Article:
The power of 2

After partnering on seven deals last year, Crossbeam Capital and Concierge Asset Management have decided to work together as one company.


“In partnering on seven deals last year with Rich Devaney and the Crossbeam team, I realized a merger could give us the financial leverage and additional acquisition talent to move quicker in identifying and closing on multifamily properties that are a fit for our signature redevelopment strategy,” Concierge CEO Maxwell Drever said when the alliance was announced in February.

The merger of the two companies that created Crossbeam Holdings LLC closed at the beginning of the year, resulting in combined holdings of $630 million in real estate assets under management totaling 9,045 units in 29 apartment communities.

“We’re both workforce housing oriented,” said Drever, who founded Concierge 40 years ago. “It was such a natural thing because we had the team to turn the properties around, so it was like a marriage,” he said of the recently minted merger.

“We would have the best of both worlds,” agreed Devaney, who launched Crossbeam Capital four years ago with Brad Blash, when the two left Fannie Mae to start their own real estate business.

Crossbeam Holdings will focus on acquisition of multifamily communities throughout the U.S. for redevelopment to institutional quality. The company already has a presence in most major institutional multifamily markets from Seattle to Washington D.C. and across the Sunbelt.

Devaney recently compared the two companies to pyramids, with Crossbeam as the top pyramid, focused on a customer base of institutional investors, and the other pyramid representing Concierge, a company with decades of experience turning distressed apartment properties around.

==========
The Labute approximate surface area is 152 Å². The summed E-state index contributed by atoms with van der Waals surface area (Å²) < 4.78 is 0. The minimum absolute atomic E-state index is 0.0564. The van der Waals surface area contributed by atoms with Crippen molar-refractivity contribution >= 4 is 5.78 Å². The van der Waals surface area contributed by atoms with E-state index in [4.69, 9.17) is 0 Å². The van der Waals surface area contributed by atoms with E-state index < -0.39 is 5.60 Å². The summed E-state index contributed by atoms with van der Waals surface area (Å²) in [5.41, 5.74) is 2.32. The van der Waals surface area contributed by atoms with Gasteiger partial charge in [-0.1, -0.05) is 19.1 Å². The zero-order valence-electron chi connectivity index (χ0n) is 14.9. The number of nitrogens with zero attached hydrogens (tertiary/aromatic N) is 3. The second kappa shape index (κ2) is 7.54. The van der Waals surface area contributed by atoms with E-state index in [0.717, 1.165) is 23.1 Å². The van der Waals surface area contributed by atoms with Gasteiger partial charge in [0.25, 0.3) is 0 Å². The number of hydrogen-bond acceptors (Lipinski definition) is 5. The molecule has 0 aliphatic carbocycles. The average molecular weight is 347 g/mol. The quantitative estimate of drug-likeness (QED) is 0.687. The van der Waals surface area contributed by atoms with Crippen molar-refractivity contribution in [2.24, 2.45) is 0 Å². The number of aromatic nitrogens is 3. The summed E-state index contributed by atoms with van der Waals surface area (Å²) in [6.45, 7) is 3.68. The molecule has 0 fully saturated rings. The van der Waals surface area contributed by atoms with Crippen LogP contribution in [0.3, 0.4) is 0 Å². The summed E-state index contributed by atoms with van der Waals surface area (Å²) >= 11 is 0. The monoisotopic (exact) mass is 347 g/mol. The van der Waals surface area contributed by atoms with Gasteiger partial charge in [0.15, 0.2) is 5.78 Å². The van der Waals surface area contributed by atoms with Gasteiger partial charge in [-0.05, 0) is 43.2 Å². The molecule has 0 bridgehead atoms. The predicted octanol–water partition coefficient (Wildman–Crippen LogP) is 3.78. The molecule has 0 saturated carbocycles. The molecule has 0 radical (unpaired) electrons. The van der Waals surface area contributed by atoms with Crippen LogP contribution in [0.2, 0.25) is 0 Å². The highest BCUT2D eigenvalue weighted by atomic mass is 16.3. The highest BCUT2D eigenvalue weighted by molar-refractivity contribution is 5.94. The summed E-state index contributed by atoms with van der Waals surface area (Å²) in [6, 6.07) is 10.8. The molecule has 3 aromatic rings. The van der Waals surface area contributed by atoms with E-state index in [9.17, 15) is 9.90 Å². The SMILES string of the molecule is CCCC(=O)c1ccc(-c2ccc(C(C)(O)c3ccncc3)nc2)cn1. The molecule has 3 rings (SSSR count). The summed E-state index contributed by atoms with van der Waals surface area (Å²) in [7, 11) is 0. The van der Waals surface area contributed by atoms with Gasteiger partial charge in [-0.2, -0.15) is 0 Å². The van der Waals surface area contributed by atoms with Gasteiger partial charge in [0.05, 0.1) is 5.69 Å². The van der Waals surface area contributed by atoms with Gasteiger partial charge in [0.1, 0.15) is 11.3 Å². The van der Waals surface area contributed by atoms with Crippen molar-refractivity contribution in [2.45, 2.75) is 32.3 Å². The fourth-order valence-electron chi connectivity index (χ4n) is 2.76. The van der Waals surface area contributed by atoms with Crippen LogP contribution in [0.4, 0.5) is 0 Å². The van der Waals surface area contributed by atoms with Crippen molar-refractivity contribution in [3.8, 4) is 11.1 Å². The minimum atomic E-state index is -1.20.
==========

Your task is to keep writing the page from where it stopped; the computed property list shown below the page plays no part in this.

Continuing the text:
“Crossbeam brings strong, seasoned investment management to the new venture, with expertise in acquisitions, capital markets, asset management and investor relations,” Devaney said. “We were profitable and generating consistent returns for our investors. As we began working on acquisitions together, we recognized how compatible our two organizations were.”

Drever, who will serve as chairman emeritus of Crossbeam Holdings, agreed, adding that vertically integrating all operations under the Crossbeam Holdings umbrella, instead of outsourcing them, will increase efficiency and profitability.

Prior to completing seven JV acquisitions last year, Crossbeam and Concierge had not done any business together. As Devaney and Blash were leaving Fannie Mae, Drever was working on a partnership with the GSE –a long-standing commitment to do acquisitions through the strategy that Concierge had in place, Devaney recalled.

“We knew the folks very well at Fannie Mae and we were aware of what they were trying to do together. And that’s right when Fannie went into conservatorship and the conservator essentially told Fannie they could not do that business any longer,” he said.

“So, not directly, but through our legacy business at Fannie Mae and relationships we knew out of Fannie Mae, we knew of Concierge very well,” Devaney said.

And Drever heard just as much about Devaney through his involvement with the GSE. “They made a lot of money for Fannie Mae,” said Drever. “They did a huge book of business and their full-circle deals were quite successful and that’s one of the reasons why we wanted to hook up with them,” he said, referring to the American Communities Fund that Devaney and Blash created at Fannie Mae.